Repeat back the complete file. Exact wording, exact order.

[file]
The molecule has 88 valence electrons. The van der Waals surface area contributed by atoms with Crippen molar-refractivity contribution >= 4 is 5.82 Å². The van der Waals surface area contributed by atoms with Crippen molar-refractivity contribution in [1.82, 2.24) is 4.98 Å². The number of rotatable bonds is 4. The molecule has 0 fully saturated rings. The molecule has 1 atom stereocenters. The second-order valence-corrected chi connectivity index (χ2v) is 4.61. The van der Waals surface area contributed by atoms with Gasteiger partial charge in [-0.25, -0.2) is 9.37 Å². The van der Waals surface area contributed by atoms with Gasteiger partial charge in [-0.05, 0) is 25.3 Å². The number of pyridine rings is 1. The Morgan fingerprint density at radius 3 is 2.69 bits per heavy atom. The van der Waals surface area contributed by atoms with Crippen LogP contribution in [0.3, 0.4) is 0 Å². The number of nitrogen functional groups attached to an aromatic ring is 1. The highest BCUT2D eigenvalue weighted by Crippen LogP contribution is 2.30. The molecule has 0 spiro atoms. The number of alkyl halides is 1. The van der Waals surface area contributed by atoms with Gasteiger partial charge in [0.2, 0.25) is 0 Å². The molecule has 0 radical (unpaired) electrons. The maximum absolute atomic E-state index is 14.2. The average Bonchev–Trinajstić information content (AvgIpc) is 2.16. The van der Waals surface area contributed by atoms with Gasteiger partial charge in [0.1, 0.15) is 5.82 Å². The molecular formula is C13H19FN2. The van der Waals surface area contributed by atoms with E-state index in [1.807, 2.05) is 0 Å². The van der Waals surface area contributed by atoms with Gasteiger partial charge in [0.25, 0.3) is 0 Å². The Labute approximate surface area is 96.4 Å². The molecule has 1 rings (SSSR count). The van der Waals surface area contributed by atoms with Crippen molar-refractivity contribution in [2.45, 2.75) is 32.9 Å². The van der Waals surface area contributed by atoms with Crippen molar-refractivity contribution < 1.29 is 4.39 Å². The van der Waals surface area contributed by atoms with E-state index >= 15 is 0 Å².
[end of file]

The molecule has 88 valence electrons. The van der Waals surface area contributed by atoms with Crippen molar-refractivity contribution >= 4 is 5.82 Å². The van der Waals surface area contributed by atoms with Crippen molar-refractivity contribution in [1.82, 2.24) is 4.98 Å². The number of rotatable bonds is 4. The molecule has 0 fully saturated rings. The molecule has 1 atom stereocenters. The second-order valence-corrected chi connectivity index (χ2v) is 4.61. The van der Waals surface area contributed by atoms with Gasteiger partial charge in [-0.25, -0.2) is 9.37 Å². The van der Waals surface area contributed by atoms with Gasteiger partial charge in [-0.05, 0) is 25.3 Å². The number of pyridine rings is 1. The Morgan fingerprint density at radius 3 is 2.69 bits per heavy atom. The van der Waals surface area contributed by atoms with Crippen LogP contribution in [0.3, 0.4) is 0 Å². The number of nitrogen functional groups attached to an aromatic ring is 1. The highest BCUT2D eigenvalue weighted by Crippen LogP contribution is 2.30. The molecule has 0 spiro atoms. The number of alkyl halides is 1. The van der Waals surface area contributed by atoms with Gasteiger partial charge in [0.2, 0.25) is 0 Å². The molecule has 0 radical (unpaired) electrons. The maximum absolute atomic E-state index is 14.2. The average Bonchev–Trinajstić information content (AvgIpc) is 2.16. The van der Waals surface area contributed by atoms with Gasteiger partial charge in [0.1, 0.15) is 5.82 Å². The molecular formula is C13H19FN2. The van der Waals surface area contributed by atoms with E-state index in [1.807, 2.05) is 0 Å². The van der Waals surface area contributed by atoms with Gasteiger partial charge in [0.25, 0.3) is 0 Å². The Labute approximate surface area is 96.4 Å². The molecule has 1 rings (SSSR count). The van der Waals surface area contributed by atoms with Crippen molar-refractivity contribution in [2.45, 2.75) is 32.9 Å². The van der Waals surface area contributed by atoms with Crippen molar-refractivity contribution < 1.29 is 4.39 Å². The van der Waals surface area contributed by atoms with E-state index >= 15 is 0 Å².